The Department of Foreign Affairs and Trade has confirmed that at least 27 Australians were on board the Malaysia Airlines flight that crashed in eastern Ukraine.
Prime Minister Tony Abbott told 3AW this morning that the national security committee will meet today to discuss implications of the tragedy, calling it “a grim day for the world”.
Reports suggest that Mr Abbott also told the radio station that the tragedy was only happening because Russia wants to “stir up trouble”.
“It is an horrific act, and everyone around the world should be filled with revulsion.”
“If this was a crime a crime rather than an accident, it’s an unspeakable crime and the perpetrators must be brought to justice,” Mr Abbott told reporters Friday morning.
Foreign Minister Julie Bishop spoke to press earlier this morning, confirming that 27 Australians were on board the plane, but the death toll may increase as investigations develop.
“The nationalities of all those on board is not yet known so the final number may be higher,” Ms Bishop said.
“Are thoughts and prayers are with families and friends of those on board.”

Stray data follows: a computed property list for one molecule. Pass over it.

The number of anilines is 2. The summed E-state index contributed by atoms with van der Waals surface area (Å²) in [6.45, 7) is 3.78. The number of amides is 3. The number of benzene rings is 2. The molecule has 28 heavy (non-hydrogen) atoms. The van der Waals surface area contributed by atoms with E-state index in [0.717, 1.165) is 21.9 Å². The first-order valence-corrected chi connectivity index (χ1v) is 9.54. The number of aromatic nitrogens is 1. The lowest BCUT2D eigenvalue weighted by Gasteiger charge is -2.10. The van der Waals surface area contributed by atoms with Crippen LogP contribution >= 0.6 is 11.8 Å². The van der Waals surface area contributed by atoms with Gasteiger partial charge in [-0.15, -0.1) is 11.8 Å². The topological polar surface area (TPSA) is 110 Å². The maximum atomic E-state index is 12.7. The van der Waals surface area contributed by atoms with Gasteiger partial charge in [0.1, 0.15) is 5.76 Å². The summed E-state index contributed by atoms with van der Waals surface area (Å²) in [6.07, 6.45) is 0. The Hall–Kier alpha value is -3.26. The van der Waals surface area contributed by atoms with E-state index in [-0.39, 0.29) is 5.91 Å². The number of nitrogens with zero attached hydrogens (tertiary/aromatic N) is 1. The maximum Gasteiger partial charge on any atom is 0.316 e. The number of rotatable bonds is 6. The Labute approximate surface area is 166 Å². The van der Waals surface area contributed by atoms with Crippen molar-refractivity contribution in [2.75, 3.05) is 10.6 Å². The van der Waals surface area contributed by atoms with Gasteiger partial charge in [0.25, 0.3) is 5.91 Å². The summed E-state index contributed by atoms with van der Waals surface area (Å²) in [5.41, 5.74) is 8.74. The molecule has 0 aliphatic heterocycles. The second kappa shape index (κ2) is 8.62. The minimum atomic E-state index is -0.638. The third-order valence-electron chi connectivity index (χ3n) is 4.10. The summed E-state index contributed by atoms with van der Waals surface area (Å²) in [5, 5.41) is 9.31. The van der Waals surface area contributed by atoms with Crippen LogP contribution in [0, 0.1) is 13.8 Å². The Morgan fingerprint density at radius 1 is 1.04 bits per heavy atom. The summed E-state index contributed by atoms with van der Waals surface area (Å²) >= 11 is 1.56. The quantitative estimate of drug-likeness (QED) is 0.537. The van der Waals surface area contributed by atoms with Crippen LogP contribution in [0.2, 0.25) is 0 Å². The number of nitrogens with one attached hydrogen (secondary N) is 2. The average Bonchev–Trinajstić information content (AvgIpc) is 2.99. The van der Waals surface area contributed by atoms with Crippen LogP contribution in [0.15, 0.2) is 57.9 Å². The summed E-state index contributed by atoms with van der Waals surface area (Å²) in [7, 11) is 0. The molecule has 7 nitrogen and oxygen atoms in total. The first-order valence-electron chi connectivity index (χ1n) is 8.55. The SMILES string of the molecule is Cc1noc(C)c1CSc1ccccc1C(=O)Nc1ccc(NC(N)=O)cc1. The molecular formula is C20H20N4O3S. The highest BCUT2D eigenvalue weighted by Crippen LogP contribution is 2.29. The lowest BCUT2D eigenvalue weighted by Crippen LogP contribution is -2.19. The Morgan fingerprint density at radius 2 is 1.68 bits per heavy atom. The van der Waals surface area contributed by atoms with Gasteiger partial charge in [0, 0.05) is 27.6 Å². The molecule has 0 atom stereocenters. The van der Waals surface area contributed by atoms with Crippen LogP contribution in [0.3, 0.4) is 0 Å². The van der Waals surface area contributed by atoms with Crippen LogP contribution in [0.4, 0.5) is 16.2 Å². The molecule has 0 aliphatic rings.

“This is a terrible tragedy. We don’t know the cause but there is speculation that the plane was shot down. If that is the case it was an unspeakable crime.”
The Department of Foreign Affairs and Trade says it’s seeking confirmation from authorities and has set up a hotline – 1300 555 135 – for relatives to call.
According to Ms Bishop, the hotline had already received 170 calls by 9am.
International broadcasters are showing footage of what appears to be an Australian passport picked up amongst the wreckage although there is no official confirmation of the finding.
Qantas has confirmed it didn’t have any code share passengers aboard flight MH17, which was carrying 298 people from Amsterdam to Kuala Lumpur when it crashed in rebel-held east Ukraine in what has been called a “terrorist” attack.
A spokesman for Qantas told AAP the airline did not have a code share with that flight.
“There is no change to Qantas operations as a result of the Malaysia Airlines incident,” Qantas said.
The carrier does not have flight routes tracking near or over the area where MH17 went down.
Federal government frontbencher Christopher Pyne said the fate of MH17 appeared to be a “random event” amid the ongoing separatist dispute in the Ukraine.
“There’s no doubt the plane was shot out of the sky,” he told Nine Network.